At first glance the AMX/3 shares a general shape with the Miura and the Pantera but it’s more angular than the Miura and has more curves than the Pantera. Some have called it “voluptuous”. Chris Bangle would likely approve of the surface detailing and panel shapes. The aggressive prow, more complex than the Pantera’s simple wedge, is backed by a hood with functional air extractors. Along the side of the car is an S shaped character line that you’ll recognize from the Matador coupe, though it works much better on the AMX/3. You can see the air cleaner of the AMC 390 CI V8 through the rear side windows and the back glass, the engine has a matte black cover with louvers, and everything wraps up in a very tidy rear end that featured something rather ahead of its day, a retractable spoiler.

It was not a very large car, just 175.6 inches in overall length and a hair under 75 inches wide, sitting on a 105.3 inch wheelbase. Tracks were substantial for the day at 60.6/61.2 inches front/rear. Overall height was just 43.5 inches, just 3.5″ taller than the Ford GT40 race car (which got the numeric part of its name from its height).

AMC’s factory in Kenosha was set up to mass produce conventional American cars, not limited production, tube framed, exotic sports cars. Though they turned down an Italian designer, AMC looked to Italy for the AMX/3’s engineering and fabrication. American car companies had been using Italian design and coachbuilding companies to make concept and limited production cars since the late 1940s. To turn Teague’s dream into a real car, AMC turned to Giotto Bizzarrini.

Before we go on with how the AMX/3 came into being, it’s appropriate to give a brief look at Giotto Bizzarrini’s background, so you have a better idea of the AMC supercar’s pedigree. The son of a wealthy landowner from Livorno, and grandson of a scientist who aided Marconi, Giotto Bizzarrini got his engineering degree from the University of Pisa in 1953, using a modified Fiat Topolino as his thesis. He was hired by Alfa Romeo, where he worked as both a test driver and as an engineer in their experimental department. According to a story, in 1957 Enzo Ferrari hired Bizzarrini because he was impressed with an engineer who could drive. Eventually moving up to chief engineer for Ferrari, his most notable accomplishment there was the 250 GTO, one of the greatest cars of all time. After a palace revolt against il Commendatore’s plans to reorganize the engineering department, Bizzarrini and four other Ferrari engineers left to form the short lived ATS, to compete in F1 and produce GT cars. That effort went belly up and Bizzarrini then worked with Count Giovanni Volpi on applying the latest aerodynamic theories to a Ferrari GTO chassis. The result is a rather famous car known as the Ferrari Breadvan, because of it’s long station wagon-like roofline and cutoff Kamm tail. He then worked with Iso Rivolta, though after a dispute with them he began building cars under his own brand name. Oh, and in between the Breadvan and the founding of Bizzarrini SpA, Giotto was engaged by one Ferruccio Lamborghini, who had had his own dispute with old man Ferrari, to design the V12 engine used in the first Lamborghini, the 350GTV. Bizzarrini’s design became the basis for every Lambo V12 made until the Murcielago went out of production in 2010.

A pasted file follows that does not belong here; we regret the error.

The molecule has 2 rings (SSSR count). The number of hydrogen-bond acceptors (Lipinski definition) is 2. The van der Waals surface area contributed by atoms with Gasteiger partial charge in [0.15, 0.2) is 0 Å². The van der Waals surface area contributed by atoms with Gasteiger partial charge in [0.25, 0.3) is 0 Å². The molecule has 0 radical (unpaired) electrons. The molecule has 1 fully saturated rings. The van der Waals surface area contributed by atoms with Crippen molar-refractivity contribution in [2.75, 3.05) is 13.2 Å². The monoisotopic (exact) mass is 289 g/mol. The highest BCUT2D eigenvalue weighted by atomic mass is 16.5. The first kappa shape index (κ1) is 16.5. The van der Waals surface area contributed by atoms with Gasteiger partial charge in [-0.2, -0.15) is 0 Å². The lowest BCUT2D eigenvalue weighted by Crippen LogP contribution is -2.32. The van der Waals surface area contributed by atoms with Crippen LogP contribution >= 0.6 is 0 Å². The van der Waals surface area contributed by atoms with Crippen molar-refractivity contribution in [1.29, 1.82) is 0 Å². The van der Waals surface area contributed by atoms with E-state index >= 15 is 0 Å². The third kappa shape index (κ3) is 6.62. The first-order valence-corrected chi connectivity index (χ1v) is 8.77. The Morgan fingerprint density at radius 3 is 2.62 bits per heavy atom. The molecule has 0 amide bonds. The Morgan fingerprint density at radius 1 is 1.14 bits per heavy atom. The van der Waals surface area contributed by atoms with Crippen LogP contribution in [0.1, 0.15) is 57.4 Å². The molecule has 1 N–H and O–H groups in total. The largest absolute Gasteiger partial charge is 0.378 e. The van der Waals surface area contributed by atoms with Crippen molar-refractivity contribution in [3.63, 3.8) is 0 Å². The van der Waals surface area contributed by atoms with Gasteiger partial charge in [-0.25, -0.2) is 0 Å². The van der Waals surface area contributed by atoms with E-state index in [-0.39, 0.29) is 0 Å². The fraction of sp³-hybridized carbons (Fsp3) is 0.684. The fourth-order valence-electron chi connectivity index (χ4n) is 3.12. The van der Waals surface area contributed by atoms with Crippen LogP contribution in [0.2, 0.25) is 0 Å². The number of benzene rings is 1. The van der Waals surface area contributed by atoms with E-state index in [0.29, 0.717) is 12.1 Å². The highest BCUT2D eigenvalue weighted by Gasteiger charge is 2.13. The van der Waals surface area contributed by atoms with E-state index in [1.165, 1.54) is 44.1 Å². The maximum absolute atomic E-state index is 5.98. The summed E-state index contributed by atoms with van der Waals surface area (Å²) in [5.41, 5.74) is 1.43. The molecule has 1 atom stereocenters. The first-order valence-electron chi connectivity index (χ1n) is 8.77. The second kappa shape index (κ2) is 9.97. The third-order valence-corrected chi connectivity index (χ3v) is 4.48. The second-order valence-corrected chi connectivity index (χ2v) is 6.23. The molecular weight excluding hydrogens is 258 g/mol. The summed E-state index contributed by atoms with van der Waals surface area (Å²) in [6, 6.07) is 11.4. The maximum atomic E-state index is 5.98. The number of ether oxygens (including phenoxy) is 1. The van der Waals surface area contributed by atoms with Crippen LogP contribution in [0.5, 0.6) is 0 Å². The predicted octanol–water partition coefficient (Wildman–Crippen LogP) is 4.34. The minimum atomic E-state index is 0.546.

Not a bad CV, eh?

The heart of any midengine car is the transaxle. Bizzarrini used a ZF box for the first of six prototypes he would build but the others were sourced from OTO Melara of La Spezia, Italy because it better handled the torque of the AMC 390 V8 that American Motors wanted to use. That V8 was mounted longitudinally with the transmission behind it in the tube space frame. Suspension was double wishbones and coil-overs at all four corners with dual shocks in back and sway bars front and back. Germany’s Ate supplied the vented disk brakes. Fifteen inch wheels were from Campagnolo, with 6.5″ wide fronts and significantly larger 9.5″ wide rims in back, mounted with 205mm and 225mm tires respectively. With a 3.45:1 rear end and 340 horsepower, the AMX/3 had a theoretical stop speed of 160 mph and Bizzarrini did do some high speed testing at the Nurburgring but he found that there was lift at high speed, almost getting airborne at 145. After adding a chin spoiler, at Monza the Italian engineer demonstrated to AMC executives that the AMX/3 was indeed capable of reaching the calculated top speed. He reportedly turned to the executives and asked, “Will 170 MPH be satisfactory?” Collector Walter Kirtland, who collects Iso Grifo cars and other 1960s Italian exotics, currently owns the Monza test AMX/3 and he says that Giotto Bizzarrini told him that it was the best handling car that he ever built. High praise considering he built the Ferrari 250GTO.

The stated weight target was 3,100 lbs but the finished prototypes may weigh as much as 3,500. As many off the shelf AMC components that could be used, were, so items like the steering wheel and column, air conditioning controls, assorted switches and exterior door handles will look familiar to anyone who’s driven an AMC car from that era. They may also recognize the AMC engine with its distinctive air cleaner.

Bizzarrini started fabricating the first five cars with steel bodies based on the fiberglass model and BMW was contracted to get the design ready for production. The finished AMX/3 was debuted in Rome, Italy in March of 1970.  The original plan was for the AMX/3 to be a prestige building halo car, with a $10,000 retail price, a big jump up from the $4,000 production AMX two seater it was going to replace.